‘Table for Ones’ Welcomes Singles for Food, Fellowship

About 14 people gather regularly at a restaurant in Sarnia, Ont., for a Saturday morning breakfast. It’s a casual group made up of men and women from their mid-20s to their 80s. Some are beginning careers; others are long retired. Some have 30 years of marriage behind them; others have just a few years or none at all. They get together to share a meal and good conversation. And while they are all single, it’s not a typical “singles group.”

April Hodgson and Judy Schenk, members of First Christian Reformed Church in Sarnia, began the bimonthly breakfast, Table for Ones, in May 2017 as a way for single people to find connection and fellowship.

“I started attending church as a divorced adult without a Christian upbringing,” said Hodgson, “and quickly noticed that the cultural expectation/norm in the church seemed to be married with children.” New friends in the church assured her that she was not alone in being on her own, so she decided to set about finding others.

One of those new friends was Schenk, whose husband of 32 years had passed away about a year earlier. She and Hodgson discussed the idea—over breakfast—of gathering the “table for one” crowd to share one table together.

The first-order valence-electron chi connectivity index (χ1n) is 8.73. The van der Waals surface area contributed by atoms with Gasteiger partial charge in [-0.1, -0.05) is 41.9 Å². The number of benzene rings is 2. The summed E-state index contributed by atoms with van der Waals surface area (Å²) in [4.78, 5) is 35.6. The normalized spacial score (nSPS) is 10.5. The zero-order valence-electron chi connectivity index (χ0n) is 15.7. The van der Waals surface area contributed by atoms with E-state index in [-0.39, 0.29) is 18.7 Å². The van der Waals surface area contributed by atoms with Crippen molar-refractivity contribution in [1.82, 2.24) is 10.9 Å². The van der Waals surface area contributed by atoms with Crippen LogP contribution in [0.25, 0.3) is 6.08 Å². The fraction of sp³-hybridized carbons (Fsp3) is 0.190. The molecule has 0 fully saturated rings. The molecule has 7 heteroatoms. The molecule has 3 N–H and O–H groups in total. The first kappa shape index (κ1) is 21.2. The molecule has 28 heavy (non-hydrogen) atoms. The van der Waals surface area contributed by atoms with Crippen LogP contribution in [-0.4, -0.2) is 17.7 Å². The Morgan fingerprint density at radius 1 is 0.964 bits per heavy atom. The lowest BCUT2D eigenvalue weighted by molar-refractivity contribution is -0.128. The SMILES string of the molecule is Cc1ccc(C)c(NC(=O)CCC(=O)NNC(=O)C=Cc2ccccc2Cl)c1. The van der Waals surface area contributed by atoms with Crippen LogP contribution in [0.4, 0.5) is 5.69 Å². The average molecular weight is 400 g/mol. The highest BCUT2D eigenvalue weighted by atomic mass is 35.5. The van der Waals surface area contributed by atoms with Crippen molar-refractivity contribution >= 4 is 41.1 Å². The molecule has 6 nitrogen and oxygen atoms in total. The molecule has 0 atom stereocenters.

“There’s a bond you share when you’re on your own,” said Schenk. “Whether you’re divorced or widowed or have never been married . . . you kind of all look at life through the same glasses. It’s about learning to live with just yourself, learning to be content with who you are.”

Both Hodgson and Schenk describe Table for Ones as a community, not a program or committee. There is no RSVP, no agenda or assigned topic of conversation, no Bible study, no expectation of seeking a partner. They simply put the invitation out in the church bulletin and on Facebook and see who shows up. “I started going to Table for Ones, and it’s a great way to meet and socialize with other singles,” said Frank Feenstra, also of First CRC Sarnia.

“It’s as simple as just being people and getting to know people that we probably never knew up until we all became single, or were already single,” said Schenk. 
Hodgson agreed. “There is a wealth of knowledge, understanding, welcoming, and learning involved in being a single Christian . . . that comes out spontaneously and beautifully every time we gather.”

About the Author

Anita Brinkman is a freelance news correspondent for The Banner. She lives in Burlington, Ontario.

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